Vipers are one of the largest and most highly evolved groups of snakes (4). The camouflaged skin of these reptiles allows them to lie in wait for prey, which consists mainly of small mammals (2). Although usually slow moving, once they spot their prey, they will strike in a blink of an eye. The fangs are typically folded back against the roof of the mouth, allowing the jaw to be closed (2) (4), but can be erected by muscles when needed (2). After biting, the prey is often released, leaving it to seemingly escape (2); however, the venom then acts on the prey’s blood or nervous systems, and the snake can track down and consume the dead or dying animal (2).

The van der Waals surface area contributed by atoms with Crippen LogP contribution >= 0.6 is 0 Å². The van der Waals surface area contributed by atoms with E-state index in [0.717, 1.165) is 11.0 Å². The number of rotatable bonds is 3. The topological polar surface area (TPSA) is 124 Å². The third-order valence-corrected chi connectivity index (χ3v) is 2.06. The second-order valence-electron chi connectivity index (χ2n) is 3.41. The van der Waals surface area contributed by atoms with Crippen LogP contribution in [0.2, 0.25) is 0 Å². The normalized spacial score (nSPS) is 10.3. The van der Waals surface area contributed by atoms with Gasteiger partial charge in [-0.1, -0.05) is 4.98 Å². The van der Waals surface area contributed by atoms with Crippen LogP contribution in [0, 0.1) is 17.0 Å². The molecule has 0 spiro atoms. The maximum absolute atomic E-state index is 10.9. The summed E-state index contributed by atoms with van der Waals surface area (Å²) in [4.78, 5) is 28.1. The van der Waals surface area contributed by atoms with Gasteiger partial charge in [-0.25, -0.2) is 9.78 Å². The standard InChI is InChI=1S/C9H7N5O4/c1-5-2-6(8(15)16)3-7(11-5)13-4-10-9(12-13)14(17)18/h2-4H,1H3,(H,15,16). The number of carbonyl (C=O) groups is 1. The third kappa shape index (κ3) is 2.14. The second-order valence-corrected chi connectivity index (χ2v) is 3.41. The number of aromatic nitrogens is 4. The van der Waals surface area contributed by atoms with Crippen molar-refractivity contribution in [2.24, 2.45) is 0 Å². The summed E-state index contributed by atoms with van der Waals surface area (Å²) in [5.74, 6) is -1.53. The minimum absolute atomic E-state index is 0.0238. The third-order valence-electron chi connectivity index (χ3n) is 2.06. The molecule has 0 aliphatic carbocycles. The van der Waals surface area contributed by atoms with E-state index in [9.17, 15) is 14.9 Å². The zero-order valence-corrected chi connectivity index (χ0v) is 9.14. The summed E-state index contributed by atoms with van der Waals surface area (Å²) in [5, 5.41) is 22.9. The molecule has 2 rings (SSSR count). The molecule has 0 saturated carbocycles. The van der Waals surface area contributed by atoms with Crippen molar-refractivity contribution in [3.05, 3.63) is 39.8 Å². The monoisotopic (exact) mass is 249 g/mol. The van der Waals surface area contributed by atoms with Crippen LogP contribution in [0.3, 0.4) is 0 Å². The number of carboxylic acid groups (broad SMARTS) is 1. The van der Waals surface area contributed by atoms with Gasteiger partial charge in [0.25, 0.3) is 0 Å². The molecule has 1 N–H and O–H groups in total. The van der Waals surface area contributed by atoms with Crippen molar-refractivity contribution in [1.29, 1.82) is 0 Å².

Snakes play an important role in their environment, and the Caucasian viper is no exception as it controls pest populations, especially rodents, through predation (2). However, this beneficial role is often overlooked due to fear, as the Caucasian viper’s bite is known to be deadly to humans (2).
The Caucasian viper hibernates from November to March, after which it reproduces between March and May, with the young emerging from the end of August to September (1). Like most vipers, the Caucasian viper is viviparous (6), that is, it gives birth to fully-formed young, surrounded by a thin envelope of membrane which they must break through (2).